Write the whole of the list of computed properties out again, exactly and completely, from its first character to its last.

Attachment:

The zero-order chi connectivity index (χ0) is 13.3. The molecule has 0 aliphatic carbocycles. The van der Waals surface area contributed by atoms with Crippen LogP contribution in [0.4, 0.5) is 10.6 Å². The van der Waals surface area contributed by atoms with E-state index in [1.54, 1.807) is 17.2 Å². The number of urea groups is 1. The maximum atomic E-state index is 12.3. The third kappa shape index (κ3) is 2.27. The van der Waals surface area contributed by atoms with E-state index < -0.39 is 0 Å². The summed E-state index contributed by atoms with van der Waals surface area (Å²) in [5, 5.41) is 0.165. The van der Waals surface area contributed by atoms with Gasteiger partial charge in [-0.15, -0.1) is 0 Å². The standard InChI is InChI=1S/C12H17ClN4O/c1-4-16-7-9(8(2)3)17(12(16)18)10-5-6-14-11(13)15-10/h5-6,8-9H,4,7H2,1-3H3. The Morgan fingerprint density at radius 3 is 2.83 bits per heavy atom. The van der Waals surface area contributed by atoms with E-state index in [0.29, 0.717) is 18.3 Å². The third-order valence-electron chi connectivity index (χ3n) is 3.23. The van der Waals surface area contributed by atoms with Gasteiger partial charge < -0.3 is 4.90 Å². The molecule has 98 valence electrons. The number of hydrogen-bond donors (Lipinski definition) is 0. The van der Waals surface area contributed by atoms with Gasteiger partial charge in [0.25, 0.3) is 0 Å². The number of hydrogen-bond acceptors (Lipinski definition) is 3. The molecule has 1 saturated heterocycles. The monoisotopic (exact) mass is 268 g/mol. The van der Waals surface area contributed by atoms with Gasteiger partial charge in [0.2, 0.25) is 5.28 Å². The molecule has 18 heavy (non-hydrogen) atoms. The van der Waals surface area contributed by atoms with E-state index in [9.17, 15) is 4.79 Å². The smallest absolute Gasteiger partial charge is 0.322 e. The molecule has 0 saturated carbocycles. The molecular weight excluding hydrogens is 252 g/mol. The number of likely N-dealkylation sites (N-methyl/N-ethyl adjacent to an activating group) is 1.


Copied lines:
The zero-order chi connectivity index (χ0) is 13.3. The molecule has 0 aliphatic carbocycles. The van der Waals surface area contributed by atoms with Crippen LogP contribution in [0.4, 0.5) is 10.6 Å². The van der Waals surface area contributed by atoms with E-state index in [1.54, 1.807) is 17.2 Å². The number of urea groups is 1. The maximum atomic E-state index is 12.3. The third kappa shape index (κ3) is 2.27. The van der Waals surface area contributed by atoms with E-state index < -0.39 is 0 Å². The summed E-state index contributed by atoms with van der Waals surface area (Å²) in [5, 5.41) is 0.165. The van der Waals surface area contributed by atoms with Gasteiger partial charge in [-0.15, -0.1) is 0 Å². The standard InChI is InChI=1S/C12H17ClN4O/c1-4-16-7-9(8(2)3)17(12(16)18)10-5-6-14-11(13)15-10/h5-6,8-9H,4,7H2,1-3H3. The Morgan fingerprint density at radius 3 is 2.83 bits per heavy atom. The van der Waals surface area contributed by atoms with E-state index in [0.29, 0.717) is 18.3 Å². The third-order valence-electron chi connectivity index (χ3n) is 3.23. The van der Waals surface area contributed by atoms with Gasteiger partial charge < -0.3 is 4.90 Å². The molecule has 98 valence electrons. The number of hydrogen-bond donors (Lipinski definition) is 0. The van der Waals surface area contributed by atoms with Gasteiger partial charge in [0.25, 0.3) is 0 Å². The number of hydrogen-bond acceptors (Lipinski definition) is 3. The molecule has 1 saturated heterocycles. The monoisotopic (exact) mass is 268 g/mol. The van der Waals surface area contributed by atoms with Gasteiger partial charge in [0.2, 0.25) is 5.28 Å². The molecule has 18 heavy (non-hydrogen) atoms. The van der Waals surface area contributed by atoms with E-state index in [9.17, 15) is 4.79 Å². The smallest absolute Gasteiger partial charge is 0.322 e. The molecule has 0 saturated carbocycles. The molecular weight excluding hydrogens is 252 g/mol. The number of likely N-dealkylation sites (N-methyl/N-ethyl adjacent to an activating group) is 1.